Sleeping or eternal slumber? You decide (Photo: Thinkstock)
It’s a scenario you hope will never happen on a flight: your seatmate suddenly nods off, his head on your shoulder. You try to shift. He won’t wake up. And then you discover: Your seatmate is dead.
It’s rare, but not as rare as you think.
“Interestingly, this happened to one of our fare analysts awhile back,” says George Hobica, of airfarewatchdog.com. “She nudged him to ‘wake him up’ but he wouldn’t budge. You guessed it. Since the plane was full, there were no seats available to relocate the deceased. They called for a doctor, who pronounced him dead, and put a blanket over him.”
When Scott Mayerowitz, who covers the aviation industry for the Associated Press, was reporting a story about airport chaplains he heard the tale of a cursed flight from Johanessburg to Atlanta where two — count em, two — people died on the same plane. “When you think about how many millions of people fly every day, it’s bound to happen that someone will die on a plane,” he says. "But for two people to die on one flight is truly amazing.“
And as this story was going to press, a passenger died on an American Airlines flight scheduled from Lima to Miami.
What happens when a fellow passenger dies? (Photo: Thinkstock)
The challenge is: what happens to the corpse? "It’s not Star Trek II, where they jettison Spock’s body. You can’t dump them in flight,” says aviation writer Joe Brancatelli.
And what about landing the plane? “They usually won’t divert a plane for a dead passenger, barring something phenomenal like ebola,” Brancatelli says. “Passengers will understand if there’s an illness, but dead is dead.”
The other issue facing the crew in a dead-end situation is that there aren’t many places to put the body — especially if all the seats are filled. “Ten years ago, when there were empty seats as a matter of routine, flight attendants would get a blanket to cover the deceased and move people around,” says Brancatelli.
These days, you just might find yourself sitting next to a corpse for the rest of the flight. A recent BBC documentary revealed that cabin crew are told not to put the body in the lavatory, but to keep the passenger in a seat. "If they slid off the toilet, they would end up on the floor,” an airline trainer told the BBC. “You would have to take the aircraft apart to get that person out.”
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And experts say that the rumor of certain aircraft types equipped with a “corpse cupboard” is just an urban legend.
Betty, author of Yahoo Travel’s Confessions of a Fed-Up Flight Attendant column, says she has been flying for 27 years and has only seen one passenger die: an elderly woman who was flying home with her son, a doctor. The woman passed away mid-flight, and it turned out Betty and all the other flight attendants were aware. “We had each realized what had happened and individually, without speaking a word to each other, had come to the same conclusion that it was best for the rest of the passengers and for the family to keep our mouths shut and let them return their dead mother to Mexico and grant her dying wish to return to her homeland.”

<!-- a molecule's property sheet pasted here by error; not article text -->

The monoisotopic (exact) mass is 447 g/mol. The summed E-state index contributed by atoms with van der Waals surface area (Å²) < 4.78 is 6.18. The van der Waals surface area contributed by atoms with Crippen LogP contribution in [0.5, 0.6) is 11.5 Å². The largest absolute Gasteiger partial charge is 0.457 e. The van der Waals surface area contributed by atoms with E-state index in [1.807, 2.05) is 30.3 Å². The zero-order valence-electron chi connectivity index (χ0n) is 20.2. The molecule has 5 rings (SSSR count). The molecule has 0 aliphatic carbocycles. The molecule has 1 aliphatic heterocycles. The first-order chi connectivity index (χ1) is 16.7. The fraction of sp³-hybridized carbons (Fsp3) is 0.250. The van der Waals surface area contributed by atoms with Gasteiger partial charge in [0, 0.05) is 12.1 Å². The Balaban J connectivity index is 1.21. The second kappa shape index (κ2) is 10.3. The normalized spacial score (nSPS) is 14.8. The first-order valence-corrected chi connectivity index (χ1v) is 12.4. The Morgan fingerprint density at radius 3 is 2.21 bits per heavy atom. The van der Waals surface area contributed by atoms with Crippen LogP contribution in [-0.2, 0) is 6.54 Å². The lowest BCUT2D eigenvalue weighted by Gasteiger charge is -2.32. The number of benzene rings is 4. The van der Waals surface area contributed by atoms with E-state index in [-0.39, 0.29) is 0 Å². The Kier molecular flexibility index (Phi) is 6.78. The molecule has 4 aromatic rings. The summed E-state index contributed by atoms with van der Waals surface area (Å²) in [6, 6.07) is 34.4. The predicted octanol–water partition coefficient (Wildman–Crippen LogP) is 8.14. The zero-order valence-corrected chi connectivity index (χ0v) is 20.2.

Betty had compassion, but it’s not always that way. One commercial pilot, who wanted to remain anonymous, told Yahoo Travel: “No one technically ‘dies’ on the plane if the crew can at all help it” because then there would be “crazy paperwork and all kinds of red tape and the aircraft has to be grounded, a.k.a. a crime scene.” The crew brings the body to the tarmac and pronounces them dead there.
The other thing airlines don’t talk about is the number of dead bodies that are moved around as cargo. “Many people don’t die in places where they’d like to be buried,” said the Associated Press’s Mayerowitz. “When that happens, they tend to go as cargo in the belly of the planes.”
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Flight attendant Heather Poole, author of “Cruising Attitude: Tales of Crashpads, Crew Drama, and Crazy Passengers at 35,000 Feet,” says that some sneaky fliers have taken things a bit too far, including a Miami passenger who attempted to board a flight with his mother — who was dead and inside a garment bag. “Why would someone do such a thing?” asks Poole. ”Because it’s expensive — delivering a body on a flight can cost up to $5,000.”
Other airlines salute the dead. “Sadly, a lot of fallen military soldiers will come into the country and connect to their destination on domestic airlines,” says Mayerowitz.
And it’s not just passengers who meet their maker mid-flight: in 2009, a 60 year-old Continental Airlines pilot had a heart attack and died in the cockpit. The passengers didn’t find out the fate of their captain until the co-pilots landed the plane.
Yet, no one could really answer the question that Brancatelli posed: “So now that the plane has landed, who’s first off the plane — the body or the passengers?”
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